The year-to-date globally averaged land surface temperature was 2.50°F above the 20th century average of 48.1°F. This was also the second highest for January–August in the record, behind 2016.
    The year-to-date globally averaged sea surface temperature was 1.24°F above the 20th century average of 61.1°F. This value tied with 2015 as the second highest for January–August in the 138-year record, trailing behind the record year 2016.
    https://www.ncei.noaa.gov/news/global-climate-201708

    For a more complete summary of climate conditions and events, see our August 2017 Global Climate Report. http://www.ncdc.noaa.gov/sotc/global/2017/08

  7. G.H. said

    Globe had 2nd warmest July and year to date on record
    http://www.noaa.gov/news/globe-had-2nd-warmest-july-and-year-to-date-on-record

    Earth’s warmest month is typically July, when the strong mid-summer sun heats up large Northern Hemisphere land masses and adjacent coastal areas. In fact, July 2017 was not only the warmest month of this year, but also the second warmest July on record, trailing the record set in 2016.

    July 2017

    The average global temperature in July was 1.49 degrees F above the 20th-century average of 60.4 degrees, according to scientists from NOAA’s National Centers for Environmental Information. This was the second-highest average temperature for July in the 138-year climate record, trailing last year. July 2017 marked the 41st consecutive July and the 391th consecutive month with temperatures at least nominally above the 20th-century average.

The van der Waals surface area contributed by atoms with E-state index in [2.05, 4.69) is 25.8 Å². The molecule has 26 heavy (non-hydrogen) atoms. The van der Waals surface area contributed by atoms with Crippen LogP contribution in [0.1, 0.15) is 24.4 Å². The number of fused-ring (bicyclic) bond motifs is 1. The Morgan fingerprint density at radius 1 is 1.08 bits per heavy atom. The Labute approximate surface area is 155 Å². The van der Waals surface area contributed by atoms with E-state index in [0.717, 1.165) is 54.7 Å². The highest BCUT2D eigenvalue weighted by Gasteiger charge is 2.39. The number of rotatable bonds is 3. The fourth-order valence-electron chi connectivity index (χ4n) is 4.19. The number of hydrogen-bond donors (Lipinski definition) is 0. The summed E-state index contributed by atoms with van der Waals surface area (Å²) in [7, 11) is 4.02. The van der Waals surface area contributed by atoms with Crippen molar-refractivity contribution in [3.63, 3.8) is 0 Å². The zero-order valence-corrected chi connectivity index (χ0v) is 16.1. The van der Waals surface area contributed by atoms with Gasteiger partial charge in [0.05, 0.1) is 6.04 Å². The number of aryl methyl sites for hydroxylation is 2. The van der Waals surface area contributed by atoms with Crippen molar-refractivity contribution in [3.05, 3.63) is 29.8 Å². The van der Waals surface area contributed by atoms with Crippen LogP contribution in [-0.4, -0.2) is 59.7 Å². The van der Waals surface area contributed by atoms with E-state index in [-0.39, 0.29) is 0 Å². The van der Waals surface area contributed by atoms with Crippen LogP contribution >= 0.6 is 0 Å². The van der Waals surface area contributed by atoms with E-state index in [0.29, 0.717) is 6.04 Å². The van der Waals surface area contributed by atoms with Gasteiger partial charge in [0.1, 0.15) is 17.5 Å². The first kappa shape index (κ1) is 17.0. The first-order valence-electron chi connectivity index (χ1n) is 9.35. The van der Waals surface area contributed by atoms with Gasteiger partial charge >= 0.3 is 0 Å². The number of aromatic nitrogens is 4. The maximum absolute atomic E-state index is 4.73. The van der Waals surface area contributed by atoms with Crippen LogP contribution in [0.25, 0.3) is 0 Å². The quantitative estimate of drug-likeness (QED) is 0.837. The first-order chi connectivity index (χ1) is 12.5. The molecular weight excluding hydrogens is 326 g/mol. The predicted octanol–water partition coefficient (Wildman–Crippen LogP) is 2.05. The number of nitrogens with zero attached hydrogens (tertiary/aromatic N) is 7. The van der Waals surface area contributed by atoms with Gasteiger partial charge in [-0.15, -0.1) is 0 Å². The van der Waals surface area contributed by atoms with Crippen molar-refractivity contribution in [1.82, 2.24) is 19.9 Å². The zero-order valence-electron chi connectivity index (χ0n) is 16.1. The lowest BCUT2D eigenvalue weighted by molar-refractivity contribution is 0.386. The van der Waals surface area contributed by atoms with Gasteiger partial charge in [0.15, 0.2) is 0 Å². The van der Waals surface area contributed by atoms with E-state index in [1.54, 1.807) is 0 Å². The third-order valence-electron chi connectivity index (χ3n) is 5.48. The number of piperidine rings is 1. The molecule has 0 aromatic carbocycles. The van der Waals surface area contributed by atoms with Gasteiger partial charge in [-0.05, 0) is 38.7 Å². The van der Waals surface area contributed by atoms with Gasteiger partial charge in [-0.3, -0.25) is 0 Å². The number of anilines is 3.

Year to date | January through July 2017

    The year-to-date average temperature was 1.62 degrees F above the 20th-century average of 56.9 degrees. This was the second-warmest for this period, a quarter of a degree behind the record set in 2016.
    Here are some notable climate events that occurred around the world in July 2017.

    Other notable climate events and facts around the world last month included:

    Record and near-record sea ice at the poles: The average Arctic sea ice extent (coverage) for July was 16.1 percent below the 1981-2010 average, the fifth smallest for the month since satellite records began in 1979. The average Antarctic sea ice extent was 4.5 percent below average, the smallest on record for July.

    Warmer-than-average lands and oceans: The globally averaged land-surface temperature (warmest for the month of July) and the sea-surface temperature (third warmest for July) ranked second highest on record for the year to date.

    Africa and Oceania led the continents in warmth rankings: Africa and Oceania had their warmest July on record; North America (tied with 2016) and Asia, had their 5th; South America, its seventh; and Europe, its 17th.

    Other notable climate events and facts around the world last month included:

    Record and near-record sea ice at the poles: The average Arctic sea ice extent (coverage) for July was 16.1 percent below the 1981-2010 average, the fifth smallest for the month since satellite records began in 1979. The average Antarctic sea ice extent was 4.5 percent below average, the smallest on record for July.